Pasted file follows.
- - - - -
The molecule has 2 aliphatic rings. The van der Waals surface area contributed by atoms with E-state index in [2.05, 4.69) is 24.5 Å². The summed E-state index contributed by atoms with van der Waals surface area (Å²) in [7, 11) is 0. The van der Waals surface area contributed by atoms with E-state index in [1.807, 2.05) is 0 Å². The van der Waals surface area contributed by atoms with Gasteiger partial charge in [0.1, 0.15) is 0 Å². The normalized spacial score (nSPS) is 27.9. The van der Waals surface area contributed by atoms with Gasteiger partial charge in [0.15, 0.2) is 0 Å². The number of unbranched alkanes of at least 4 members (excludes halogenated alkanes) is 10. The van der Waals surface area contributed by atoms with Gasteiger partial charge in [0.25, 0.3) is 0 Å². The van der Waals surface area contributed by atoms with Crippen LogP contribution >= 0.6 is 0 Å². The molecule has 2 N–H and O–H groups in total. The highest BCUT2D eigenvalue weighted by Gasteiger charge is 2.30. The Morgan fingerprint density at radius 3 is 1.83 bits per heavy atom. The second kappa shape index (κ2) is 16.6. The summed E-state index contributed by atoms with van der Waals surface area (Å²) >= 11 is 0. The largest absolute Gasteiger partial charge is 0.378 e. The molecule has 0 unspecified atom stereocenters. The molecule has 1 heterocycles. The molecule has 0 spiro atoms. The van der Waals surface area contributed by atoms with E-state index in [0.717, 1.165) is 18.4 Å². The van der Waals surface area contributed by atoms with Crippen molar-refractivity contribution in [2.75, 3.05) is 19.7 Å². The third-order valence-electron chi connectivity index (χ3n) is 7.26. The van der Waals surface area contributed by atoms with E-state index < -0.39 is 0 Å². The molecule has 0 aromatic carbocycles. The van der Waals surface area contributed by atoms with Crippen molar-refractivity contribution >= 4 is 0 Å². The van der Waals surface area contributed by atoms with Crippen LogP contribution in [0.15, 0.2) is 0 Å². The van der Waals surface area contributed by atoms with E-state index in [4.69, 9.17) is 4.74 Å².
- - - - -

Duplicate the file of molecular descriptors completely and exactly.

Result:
The molecule has 2 aliphatic rings. The van der Waals surface area contributed by atoms with E-state index in [2.05, 4.69) is 24.5 Å². The summed E-state index contributed by atoms with van der Waals surface area (Å²) in [7, 11) is 0. The van der Waals surface area contributed by atoms with E-state index in [1.807, 2.05) is 0 Å². The van der Waals surface area contributed by atoms with Gasteiger partial charge in [0.1, 0.15) is 0 Å². The normalized spacial score (nSPS) is 27.9. The van der Waals surface area contributed by atoms with Gasteiger partial charge in [0.15, 0.2) is 0 Å². The number of unbranched alkanes of at least 4 members (excludes halogenated alkanes) is 10. The van der Waals surface area contributed by atoms with Gasteiger partial charge in [0.25, 0.3) is 0 Å². The van der Waals surface area contributed by atoms with Crippen LogP contribution >= 0.6 is 0 Å². The molecule has 2 N–H and O–H groups in total. The highest BCUT2D eigenvalue weighted by Gasteiger charge is 2.30. The Morgan fingerprint density at radius 3 is 1.83 bits per heavy atom. The second kappa shape index (κ2) is 16.6. The summed E-state index contributed by atoms with van der Waals surface area (Å²) >= 11 is 0. The largest absolute Gasteiger partial charge is 0.378 e. The molecule has 0 unspecified atom stereocenters. The molecule has 1 heterocycles. The molecule has 0 spiro atoms. The van der Waals surface area contributed by atoms with E-state index in [0.717, 1.165) is 18.4 Å². The van der Waals surface area contributed by atoms with Crippen molar-refractivity contribution in [2.75, 3.05) is 19.7 Å². The third-order valence-electron chi connectivity index (χ3n) is 7.26. The van der Waals surface area contributed by atoms with E-state index < -0.39 is 0 Å². The molecule has 0 aromatic carbocycles. The van der Waals surface area contributed by atoms with Crippen molar-refractivity contribution >= 4 is 0 Å². The van der Waals surface area contributed by atoms with Crippen LogP contribution in [0.15, 0.2) is 0 Å². The van der Waals surface area contributed by atoms with E-state index in [4.69, 9.17) is 4.74 Å².